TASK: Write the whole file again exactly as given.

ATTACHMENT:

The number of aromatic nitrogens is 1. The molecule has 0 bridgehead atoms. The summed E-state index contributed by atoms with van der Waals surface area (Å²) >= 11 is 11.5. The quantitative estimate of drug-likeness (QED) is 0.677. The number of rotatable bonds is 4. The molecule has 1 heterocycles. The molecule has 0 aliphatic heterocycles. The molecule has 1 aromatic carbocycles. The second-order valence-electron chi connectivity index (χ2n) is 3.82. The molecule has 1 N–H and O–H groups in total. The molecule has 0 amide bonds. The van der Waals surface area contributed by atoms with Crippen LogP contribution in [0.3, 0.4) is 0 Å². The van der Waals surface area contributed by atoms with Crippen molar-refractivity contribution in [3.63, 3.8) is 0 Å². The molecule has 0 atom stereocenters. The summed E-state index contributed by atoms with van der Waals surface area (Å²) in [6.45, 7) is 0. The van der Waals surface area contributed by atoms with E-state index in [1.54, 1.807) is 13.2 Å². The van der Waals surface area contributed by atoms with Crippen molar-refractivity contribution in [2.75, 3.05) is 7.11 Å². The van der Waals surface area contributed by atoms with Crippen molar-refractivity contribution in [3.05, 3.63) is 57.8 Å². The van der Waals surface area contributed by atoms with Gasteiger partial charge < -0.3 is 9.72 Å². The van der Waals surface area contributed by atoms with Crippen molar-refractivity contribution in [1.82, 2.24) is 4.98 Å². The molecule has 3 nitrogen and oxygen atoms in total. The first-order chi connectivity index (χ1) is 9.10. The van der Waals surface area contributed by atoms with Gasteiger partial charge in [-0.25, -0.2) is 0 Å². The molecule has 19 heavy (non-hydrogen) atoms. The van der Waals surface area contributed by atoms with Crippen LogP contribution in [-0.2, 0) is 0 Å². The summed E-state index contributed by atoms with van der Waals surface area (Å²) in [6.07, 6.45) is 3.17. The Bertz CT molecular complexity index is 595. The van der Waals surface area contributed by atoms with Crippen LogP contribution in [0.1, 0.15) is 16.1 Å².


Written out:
The number of aromatic nitrogens is 1. The molecule has 0 bridgehead atoms. The summed E-state index contributed by atoms with van der Waals surface area (Å²) >= 11 is 11.5. The quantitative estimate of drug-likeness (QED) is 0.677. The number of rotatable bonds is 4. The molecule has 1 heterocycles. The molecule has 0 aliphatic heterocycles. The molecule has 1 aromatic carbocycles. The second-order valence-electron chi connectivity index (χ2n) is 3.82. The molecule has 1 N–H and O–H groups in total. The molecule has 0 amide bonds. The van der Waals surface area contributed by atoms with Crippen LogP contribution in [0.3, 0.4) is 0 Å². The van der Waals surface area contributed by atoms with Crippen molar-refractivity contribution in [3.63, 3.8) is 0 Å². The molecule has 0 atom stereocenters. The summed E-state index contributed by atoms with van der Waals surface area (Å²) in [6.45, 7) is 0. The van der Waals surface area contributed by atoms with E-state index in [1.54, 1.807) is 13.2 Å². The van der Waals surface area contributed by atoms with Crippen molar-refractivity contribution in [2.75, 3.05) is 7.11 Å². The van der Waals surface area contributed by atoms with Crippen molar-refractivity contribution in [3.05, 3.63) is 57.8 Å². The van der Waals surface area contributed by atoms with Gasteiger partial charge < -0.3 is 9.72 Å². The van der Waals surface area contributed by atoms with Crippen molar-refractivity contribution in [1.82, 2.24) is 4.98 Å². The molecule has 3 nitrogen and oxygen atoms in total. The first-order chi connectivity index (χ1) is 9.10. The van der Waals surface area contributed by atoms with Gasteiger partial charge in [-0.25, -0.2) is 0 Å². The molecule has 19 heavy (non-hydrogen) atoms. The van der Waals surface area contributed by atoms with Crippen LogP contribution in [-0.2, 0) is 0 Å². The summed E-state index contributed by atoms with van der Waals surface area (Å²) in [6.07, 6.45) is 3.17. The Bertz CT molecular complexity index is 595. The van der Waals surface area contributed by atoms with Crippen LogP contribution in [0.1, 0.15) is 16.1 Å².